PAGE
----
After the initial seed raise, many issuers find it difficult to locate sufficientaccredited investors to participate in the offering and turn to intermediaries. When using intermediaries, a company must (unless conducting a Rule 506(c) offering) ensure that the intermediaries follow the rules requiring substantive pre-existing relationships with any prospective investors, and avoid general advertising and solicitation.
On September 23 of last year, the SEC adopted rules allowing private issuers of securities, including hedge funds, to engage in advertising and general solicitation under Regulation D. Until the recent CFTC announcement, hedge funds that include commodities or futures within their portfolios could not engage in general solicitation, since such instruments are regulated by the Commodities Futures Trading Commission (CFTC).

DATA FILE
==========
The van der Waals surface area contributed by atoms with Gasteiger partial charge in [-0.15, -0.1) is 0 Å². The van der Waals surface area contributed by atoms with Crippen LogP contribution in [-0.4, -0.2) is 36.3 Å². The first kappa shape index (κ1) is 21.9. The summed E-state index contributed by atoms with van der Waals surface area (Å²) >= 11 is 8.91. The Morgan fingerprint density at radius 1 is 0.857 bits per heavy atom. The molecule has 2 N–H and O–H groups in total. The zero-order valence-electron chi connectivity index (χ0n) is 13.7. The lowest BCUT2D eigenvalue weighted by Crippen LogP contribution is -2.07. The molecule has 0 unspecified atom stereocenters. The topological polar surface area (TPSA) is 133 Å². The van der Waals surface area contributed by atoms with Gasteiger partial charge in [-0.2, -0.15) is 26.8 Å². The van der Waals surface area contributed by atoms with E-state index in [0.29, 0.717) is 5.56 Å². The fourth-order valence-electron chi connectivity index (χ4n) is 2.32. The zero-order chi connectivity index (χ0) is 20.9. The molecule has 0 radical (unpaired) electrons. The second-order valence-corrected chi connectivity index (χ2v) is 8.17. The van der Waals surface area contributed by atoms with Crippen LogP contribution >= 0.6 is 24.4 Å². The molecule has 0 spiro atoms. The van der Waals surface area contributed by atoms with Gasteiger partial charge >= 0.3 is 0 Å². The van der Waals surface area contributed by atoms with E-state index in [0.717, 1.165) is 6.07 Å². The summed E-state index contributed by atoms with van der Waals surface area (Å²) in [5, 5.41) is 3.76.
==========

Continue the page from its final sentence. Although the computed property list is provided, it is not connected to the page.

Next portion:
The SEC’s adoption of Rule 506(c) to allow general advertising and solicitation for private placement offerings has left us with some questions of practicality. We know from Rule 506(c) that issuers must take “reasonable steps” to verify the accreditation status of investors.
On July 10 the SEC adopted the long-awaited final rules to implement sections of the JOBS Act to lift the ban on general advertising and solicitation for certain Regulation D private placement offerings (as well as 144 offerings). At the same time, the SEC proposed new rules that, if adopted, will require additional regulatory burdens.